Offshore oil drilling is a process dictated by the depth of oil and gas reservoirs buried underneath the ocean. By drilling into the seabed, crews can set concentrical tubes stacked upon one another into the sand or rock formations below. These tubes access and pump hydrocarbons to the surface, analogous to a water well dug into the ground and a pail used to bring the water to the surface. Offshore drilling, uses equipment to pass through more than 5,000 feet of water to reach the sea floor and additional depths of sand and mud to reach reservoirs of hydrocarbons. At this depth, several different types of tubes and valves are set. Specialized pressure systems pump the oil or natural gas up to the surface where it can be transported via ocean tanker to the mainland for subsequent refining.
Offshore drilling is very expensive, requires extensive planning and only occurs when oil prices are high enough to justify huge and necessary capital expenditures. Specialized drilling vessels costing $250,000 to $750,000 per day are required to make sure wells are drilled properly and safely the first time. Revisions, called workovers, cost about $6 million, reflecting the difficulty of getting drills, tubes, hydraulic and hydrostatic equipment into the sandy, muddy seafloor to reach reservoirs, often below 5,000 feet of water.
An offshore drilling well is composed of tubulars, tools, pumps and controls, engineered to produce hydrocarbons and sometimes inject other fluids. Different types of equipment are used depending on oceanography and type of hydrocarbon. Open holed tubes or cased hole tubes can be used, both of which are perforated and screened to interface with the reservoir, although the choice of which depends on the type of hydrocarbons involved. The type of tubes chosen is based on a number of factors including whether fluid injection is necessary to artificially induce the flow of hydrocarbons. Hydrostatic equipment is part of an offshore drilling well, monitoring pressure balances so that hydrocarbons flow to the well and pump to the surface properly. Safety equipment, like blowout preventers that seal the well, are also necessary, placed at the top of the well and called a "tree".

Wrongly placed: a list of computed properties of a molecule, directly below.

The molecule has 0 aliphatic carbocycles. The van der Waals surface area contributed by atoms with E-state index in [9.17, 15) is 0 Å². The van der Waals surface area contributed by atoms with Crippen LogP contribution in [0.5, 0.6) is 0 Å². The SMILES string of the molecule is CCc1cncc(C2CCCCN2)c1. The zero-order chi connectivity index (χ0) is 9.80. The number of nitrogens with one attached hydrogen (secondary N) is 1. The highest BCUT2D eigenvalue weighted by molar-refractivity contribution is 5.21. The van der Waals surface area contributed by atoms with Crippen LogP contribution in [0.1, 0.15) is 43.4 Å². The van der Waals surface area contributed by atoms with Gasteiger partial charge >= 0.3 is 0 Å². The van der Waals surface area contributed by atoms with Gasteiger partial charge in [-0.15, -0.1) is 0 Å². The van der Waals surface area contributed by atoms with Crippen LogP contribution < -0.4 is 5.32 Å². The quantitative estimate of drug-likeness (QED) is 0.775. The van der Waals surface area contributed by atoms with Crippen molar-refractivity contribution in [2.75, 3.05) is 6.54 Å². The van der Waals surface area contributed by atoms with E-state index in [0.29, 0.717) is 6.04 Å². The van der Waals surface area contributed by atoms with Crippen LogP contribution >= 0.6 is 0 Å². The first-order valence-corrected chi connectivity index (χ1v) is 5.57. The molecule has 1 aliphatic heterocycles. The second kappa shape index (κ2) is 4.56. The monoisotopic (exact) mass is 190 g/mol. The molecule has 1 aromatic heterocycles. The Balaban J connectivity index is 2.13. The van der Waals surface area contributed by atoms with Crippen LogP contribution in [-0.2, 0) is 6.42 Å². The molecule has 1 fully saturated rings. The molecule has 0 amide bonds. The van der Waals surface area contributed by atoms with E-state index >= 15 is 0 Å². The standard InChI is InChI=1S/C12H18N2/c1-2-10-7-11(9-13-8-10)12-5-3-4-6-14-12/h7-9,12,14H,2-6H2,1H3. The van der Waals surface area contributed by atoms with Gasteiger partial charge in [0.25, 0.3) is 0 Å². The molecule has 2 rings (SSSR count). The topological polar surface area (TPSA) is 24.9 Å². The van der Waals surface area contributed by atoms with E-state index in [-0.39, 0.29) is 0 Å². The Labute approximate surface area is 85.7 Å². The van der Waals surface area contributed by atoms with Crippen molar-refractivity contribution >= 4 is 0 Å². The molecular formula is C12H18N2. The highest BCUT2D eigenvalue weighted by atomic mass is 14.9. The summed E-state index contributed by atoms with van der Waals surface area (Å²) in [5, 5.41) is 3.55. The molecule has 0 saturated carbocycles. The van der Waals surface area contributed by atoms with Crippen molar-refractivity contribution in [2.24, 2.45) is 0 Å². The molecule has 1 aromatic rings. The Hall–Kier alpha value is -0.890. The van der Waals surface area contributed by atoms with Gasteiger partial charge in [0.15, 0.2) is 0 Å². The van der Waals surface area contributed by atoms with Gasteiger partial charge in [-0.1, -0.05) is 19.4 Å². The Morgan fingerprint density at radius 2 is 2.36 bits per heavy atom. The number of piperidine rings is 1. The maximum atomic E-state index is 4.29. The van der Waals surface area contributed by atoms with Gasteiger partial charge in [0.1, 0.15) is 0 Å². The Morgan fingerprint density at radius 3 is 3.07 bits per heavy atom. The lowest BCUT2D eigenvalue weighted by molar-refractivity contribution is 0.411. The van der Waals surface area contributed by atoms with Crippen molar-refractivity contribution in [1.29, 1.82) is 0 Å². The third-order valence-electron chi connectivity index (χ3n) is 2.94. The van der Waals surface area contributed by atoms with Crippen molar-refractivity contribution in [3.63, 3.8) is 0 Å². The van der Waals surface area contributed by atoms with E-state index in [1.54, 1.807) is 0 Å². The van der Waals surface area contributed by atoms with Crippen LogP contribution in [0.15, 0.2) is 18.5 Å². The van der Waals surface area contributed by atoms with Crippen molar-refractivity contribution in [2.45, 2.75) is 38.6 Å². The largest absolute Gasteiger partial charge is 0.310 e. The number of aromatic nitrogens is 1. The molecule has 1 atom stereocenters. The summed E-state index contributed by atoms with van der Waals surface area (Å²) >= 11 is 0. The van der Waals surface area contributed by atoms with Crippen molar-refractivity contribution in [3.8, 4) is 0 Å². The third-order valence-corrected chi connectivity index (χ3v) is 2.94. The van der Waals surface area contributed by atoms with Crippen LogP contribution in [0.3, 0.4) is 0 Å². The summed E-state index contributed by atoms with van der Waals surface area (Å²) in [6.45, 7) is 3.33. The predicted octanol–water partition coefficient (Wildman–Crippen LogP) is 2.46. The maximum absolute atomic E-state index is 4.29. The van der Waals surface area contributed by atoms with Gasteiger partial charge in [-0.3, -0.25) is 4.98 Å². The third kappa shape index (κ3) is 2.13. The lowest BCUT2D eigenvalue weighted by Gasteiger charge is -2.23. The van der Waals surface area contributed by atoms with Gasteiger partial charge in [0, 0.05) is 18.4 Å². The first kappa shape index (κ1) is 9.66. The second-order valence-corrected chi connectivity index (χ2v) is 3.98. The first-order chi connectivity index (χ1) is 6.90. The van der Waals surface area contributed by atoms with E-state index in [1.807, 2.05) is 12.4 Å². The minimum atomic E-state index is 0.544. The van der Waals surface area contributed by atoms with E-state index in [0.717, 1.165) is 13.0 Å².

Drilling is done at sites with expected high productivity. Wells are designed to assure flow of hydrocarbons. An offshore drilling vessel or rig is established with heavy machinery that will drill bore holes into the seabed to the proper depth. Tubes will be inserted into the bored hole (the well) stacked on one another until the reservoir is reached. Open-cased ones will be placed at the reservoir level to allow hydrocarbons into the tubes. Pressure builds or is induced to force the hydrocarbons up through the well to the surface. At the wellhead, safety equipment, called a tree, is placed; the tree limbs are rams and rods that will seal the well under emergency conditions or additional piping is sometimes attached, directing and controlling the flow from the well.
Myriad combinations of equipment can be used. Site specifics, such as whether the well will be drilled through sand or rock, the depth of water and whether the reservoir contains natural gas or oil, influence each offshore well design. Different types of cement are implemented to stabilize the well against the reservoir structure (sand or rock). Cement mixed with nitrogen is very good at sealing wells that may encounter natural gas. Few standing platforms (those stabilized on stilts suitable for reservoirs in less than 200 feet of water) remain. Most offshore drilling occurs at much greater depths. Tubes with encased screened tubing stacked upon perforated tubing or combinations of such would be inserted into the well bore hole. The safety tree is designed to seal the well based upon evaluations of expected pressure flows sometimes originating near the Earth's mantle.
Offshore Drilling Well Design
Well design and equipment selection are all based upon site-specific circumstances that are expected to be encountered as determined by sophisticated geological surveys, engineering evaulations and analysis conducted years and months before the rig arrives at the reservoir location and simultaneously while drilling occurs. Unexpected encounters with different pressures, fluids or gases would require activating the safety tree until new more suitable equipment for the site can be manufactured, delivered and installed. Submerssibles continually monitor drilling to avoid workovers but cannot always identify equipment failures at 5,000 foot depths that can occur instantly and lead to catastrophes at the surface. Key site-specifc factors to consider are natural pressure flows, gas type to be encountered, oil grade to be encountered (e.g., light crude) and reservoir structure (sand or rock), and most importantly the amount of hydrocarbon expected to be recovered. The volume of hydrocarbon must be sufficient to cover the investment in offshore oil drilling.